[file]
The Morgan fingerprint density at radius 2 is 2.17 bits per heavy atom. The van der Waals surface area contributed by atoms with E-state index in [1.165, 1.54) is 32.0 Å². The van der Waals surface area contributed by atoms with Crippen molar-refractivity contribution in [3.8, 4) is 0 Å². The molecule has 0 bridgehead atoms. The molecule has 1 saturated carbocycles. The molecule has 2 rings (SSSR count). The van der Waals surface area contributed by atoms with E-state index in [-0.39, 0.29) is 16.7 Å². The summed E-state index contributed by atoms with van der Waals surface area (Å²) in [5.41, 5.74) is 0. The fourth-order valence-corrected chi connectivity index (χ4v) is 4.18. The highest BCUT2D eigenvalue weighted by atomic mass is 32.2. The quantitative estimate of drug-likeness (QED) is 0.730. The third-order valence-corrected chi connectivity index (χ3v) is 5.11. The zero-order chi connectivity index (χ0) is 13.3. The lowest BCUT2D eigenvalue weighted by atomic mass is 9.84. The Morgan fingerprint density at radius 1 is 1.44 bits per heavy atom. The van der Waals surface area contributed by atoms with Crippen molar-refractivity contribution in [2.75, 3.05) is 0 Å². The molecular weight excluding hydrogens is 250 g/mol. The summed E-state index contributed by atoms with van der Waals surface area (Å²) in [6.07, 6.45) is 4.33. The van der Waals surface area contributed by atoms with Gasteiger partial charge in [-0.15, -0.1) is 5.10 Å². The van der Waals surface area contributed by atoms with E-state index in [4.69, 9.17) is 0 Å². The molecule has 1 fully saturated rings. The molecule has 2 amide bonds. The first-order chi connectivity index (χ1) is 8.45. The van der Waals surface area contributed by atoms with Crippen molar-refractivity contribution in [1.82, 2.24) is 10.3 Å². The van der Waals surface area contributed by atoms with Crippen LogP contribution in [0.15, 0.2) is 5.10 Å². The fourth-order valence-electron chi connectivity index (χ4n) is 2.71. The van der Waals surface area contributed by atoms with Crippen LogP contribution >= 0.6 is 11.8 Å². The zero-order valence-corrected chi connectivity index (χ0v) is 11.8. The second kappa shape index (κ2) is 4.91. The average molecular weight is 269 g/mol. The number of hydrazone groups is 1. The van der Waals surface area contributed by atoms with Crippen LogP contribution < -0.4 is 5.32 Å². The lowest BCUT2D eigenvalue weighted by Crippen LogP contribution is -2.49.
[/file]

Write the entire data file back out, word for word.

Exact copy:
The Morgan fingerprint density at radius 2 is 2.17 bits per heavy atom. The van der Waals surface area contributed by atoms with E-state index in [1.165, 1.54) is 32.0 Å². The van der Waals surface area contributed by atoms with Crippen molar-refractivity contribution in [3.8, 4) is 0 Å². The molecule has 0 bridgehead atoms. The molecule has 1 saturated carbocycles. The molecule has 2 rings (SSSR count). The van der Waals surface area contributed by atoms with E-state index in [-0.39, 0.29) is 16.7 Å². The summed E-state index contributed by atoms with van der Waals surface area (Å²) in [5.41, 5.74) is 0. The fourth-order valence-corrected chi connectivity index (χ4v) is 4.18. The highest BCUT2D eigenvalue weighted by atomic mass is 32.2. The quantitative estimate of drug-likeness (QED) is 0.730. The third-order valence-corrected chi connectivity index (χ3v) is 5.11. The zero-order chi connectivity index (χ0) is 13.3. The lowest BCUT2D eigenvalue weighted by atomic mass is 9.84. The Morgan fingerprint density at radius 1 is 1.44 bits per heavy atom. The van der Waals surface area contributed by atoms with Crippen molar-refractivity contribution in [2.75, 3.05) is 0 Å². The molecular weight excluding hydrogens is 250 g/mol. The summed E-state index contributed by atoms with van der Waals surface area (Å²) in [6.07, 6.45) is 4.33. The van der Waals surface area contributed by atoms with Gasteiger partial charge in [-0.15, -0.1) is 5.10 Å². The van der Waals surface area contributed by atoms with E-state index in [4.69, 9.17) is 0 Å². The molecule has 1 fully saturated rings. The molecule has 2 amide bonds. The first-order chi connectivity index (χ1) is 8.45. The van der Waals surface area contributed by atoms with Crippen molar-refractivity contribution in [1.82, 2.24) is 10.3 Å². The van der Waals surface area contributed by atoms with Crippen LogP contribution in [0.15, 0.2) is 5.10 Å². The fourth-order valence-electron chi connectivity index (χ4n) is 2.71. The van der Waals surface area contributed by atoms with Crippen LogP contribution >= 0.6 is 11.8 Å². The zero-order valence-corrected chi connectivity index (χ0v) is 11.8. The second kappa shape index (κ2) is 4.91. The average molecular weight is 269 g/mol. The number of hydrazone groups is 1. The van der Waals surface area contributed by atoms with Crippen LogP contribution < -0.4 is 5.32 Å². The lowest BCUT2D eigenvalue weighted by Crippen LogP contribution is -2.49.